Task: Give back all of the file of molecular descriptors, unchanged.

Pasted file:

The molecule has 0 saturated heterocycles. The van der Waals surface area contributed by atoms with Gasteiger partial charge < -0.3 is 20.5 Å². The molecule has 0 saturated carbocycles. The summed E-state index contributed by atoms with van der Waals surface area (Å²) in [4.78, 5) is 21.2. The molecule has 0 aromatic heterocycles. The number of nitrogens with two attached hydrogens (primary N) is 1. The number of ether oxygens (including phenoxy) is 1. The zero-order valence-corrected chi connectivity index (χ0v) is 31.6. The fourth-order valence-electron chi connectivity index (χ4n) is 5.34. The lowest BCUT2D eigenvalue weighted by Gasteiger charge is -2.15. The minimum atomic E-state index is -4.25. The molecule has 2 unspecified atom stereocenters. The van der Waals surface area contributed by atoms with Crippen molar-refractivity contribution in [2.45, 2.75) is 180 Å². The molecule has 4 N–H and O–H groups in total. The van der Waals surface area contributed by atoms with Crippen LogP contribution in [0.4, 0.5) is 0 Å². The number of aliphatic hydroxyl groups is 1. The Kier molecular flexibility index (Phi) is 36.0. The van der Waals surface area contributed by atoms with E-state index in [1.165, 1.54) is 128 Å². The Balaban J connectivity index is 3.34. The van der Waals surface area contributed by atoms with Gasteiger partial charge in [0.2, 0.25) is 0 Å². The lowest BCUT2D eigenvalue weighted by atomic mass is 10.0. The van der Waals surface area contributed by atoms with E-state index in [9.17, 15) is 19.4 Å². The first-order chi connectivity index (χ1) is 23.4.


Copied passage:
The molecule has 0 saturated heterocycles. The van der Waals surface area contributed by atoms with Gasteiger partial charge < -0.3 is 20.5 Å². The molecule has 0 saturated carbocycles. The summed E-state index contributed by atoms with van der Waals surface area (Å²) in [4.78, 5) is 21.2. The molecule has 0 aromatic heterocycles. The number of nitrogens with two attached hydrogens (primary N) is 1. The number of ether oxygens (including phenoxy) is 1. The zero-order valence-corrected chi connectivity index (χ0v) is 31.6. The fourth-order valence-electron chi connectivity index (χ4n) is 5.34. The lowest BCUT2D eigenvalue weighted by Gasteiger charge is -2.15. The minimum atomic E-state index is -4.25. The molecule has 2 unspecified atom stereocenters. The van der Waals surface area contributed by atoms with Crippen molar-refractivity contribution in [2.45, 2.75) is 180 Å². The molecule has 4 N–H and O–H groups in total. The van der Waals surface area contributed by atoms with Crippen LogP contribution in [0.4, 0.5) is 0 Å². The number of aliphatic hydroxyl groups is 1. The Kier molecular flexibility index (Phi) is 36.0. The van der Waals surface area contributed by atoms with E-state index in [1.165, 1.54) is 128 Å². The Balaban J connectivity index is 3.34. The van der Waals surface area contributed by atoms with Gasteiger partial charge in [0.2, 0.25) is 0 Å². The lowest BCUT2D eigenvalue weighted by atomic mass is 10.0. The van der Waals surface area contributed by atoms with E-state index in [9.17, 15) is 19.4 Å². The first-order chi connectivity index (χ1) is 23.4.